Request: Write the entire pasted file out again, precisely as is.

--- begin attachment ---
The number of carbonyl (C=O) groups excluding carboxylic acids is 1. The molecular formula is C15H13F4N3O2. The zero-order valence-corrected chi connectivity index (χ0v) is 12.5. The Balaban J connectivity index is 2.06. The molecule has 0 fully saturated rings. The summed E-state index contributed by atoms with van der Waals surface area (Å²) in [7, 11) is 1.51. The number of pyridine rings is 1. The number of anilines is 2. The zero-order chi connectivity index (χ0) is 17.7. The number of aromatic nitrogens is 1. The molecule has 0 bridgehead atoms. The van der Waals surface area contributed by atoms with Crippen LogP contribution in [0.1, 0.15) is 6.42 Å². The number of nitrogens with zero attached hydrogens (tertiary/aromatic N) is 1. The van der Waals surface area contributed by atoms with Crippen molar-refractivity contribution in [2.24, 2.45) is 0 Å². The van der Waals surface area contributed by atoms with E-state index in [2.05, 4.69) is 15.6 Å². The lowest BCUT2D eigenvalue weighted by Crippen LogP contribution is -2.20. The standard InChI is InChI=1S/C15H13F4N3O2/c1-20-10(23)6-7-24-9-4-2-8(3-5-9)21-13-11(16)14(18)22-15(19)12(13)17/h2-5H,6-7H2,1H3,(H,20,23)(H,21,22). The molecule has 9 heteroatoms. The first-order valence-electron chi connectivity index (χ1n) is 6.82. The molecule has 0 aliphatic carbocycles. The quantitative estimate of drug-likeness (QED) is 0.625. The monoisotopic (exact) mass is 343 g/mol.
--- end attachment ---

The number of carbonyl (C=O) groups excluding carboxylic acids is 1. The molecular formula is C15H13F4N3O2. The zero-order valence-corrected chi connectivity index (χ0v) is 12.5. The Balaban J connectivity index is 2.06. The molecule has 0 fully saturated rings. The summed E-state index contributed by atoms with van der Waals surface area (Å²) in [7, 11) is 1.51. The number of pyridine rings is 1. The number of anilines is 2. The zero-order chi connectivity index (χ0) is 17.7. The number of aromatic nitrogens is 1. The molecule has 0 bridgehead atoms. The van der Waals surface area contributed by atoms with Crippen LogP contribution in [0.1, 0.15) is 6.42 Å². The number of nitrogens with zero attached hydrogens (tertiary/aromatic N) is 1. The van der Waals surface area contributed by atoms with Crippen molar-refractivity contribution in [2.24, 2.45) is 0 Å². The van der Waals surface area contributed by atoms with E-state index in [2.05, 4.69) is 15.6 Å². The lowest BCUT2D eigenvalue weighted by Crippen LogP contribution is -2.20. The standard InChI is InChI=1S/C15H13F4N3O2/c1-20-10(23)6-7-24-9-4-2-8(3-5-9)21-13-11(16)14(18)22-15(19)12(13)17/h2-5H,6-7H2,1H3,(H,20,23)(H,21,22). The molecule has 9 heteroatoms. The first-order valence-electron chi connectivity index (χ1n) is 6.82. The molecule has 0 aliphatic carbocycles. The quantitative estimate of drug-likeness (QED) is 0.625. The monoisotopic (exact) mass is 343 g/mol.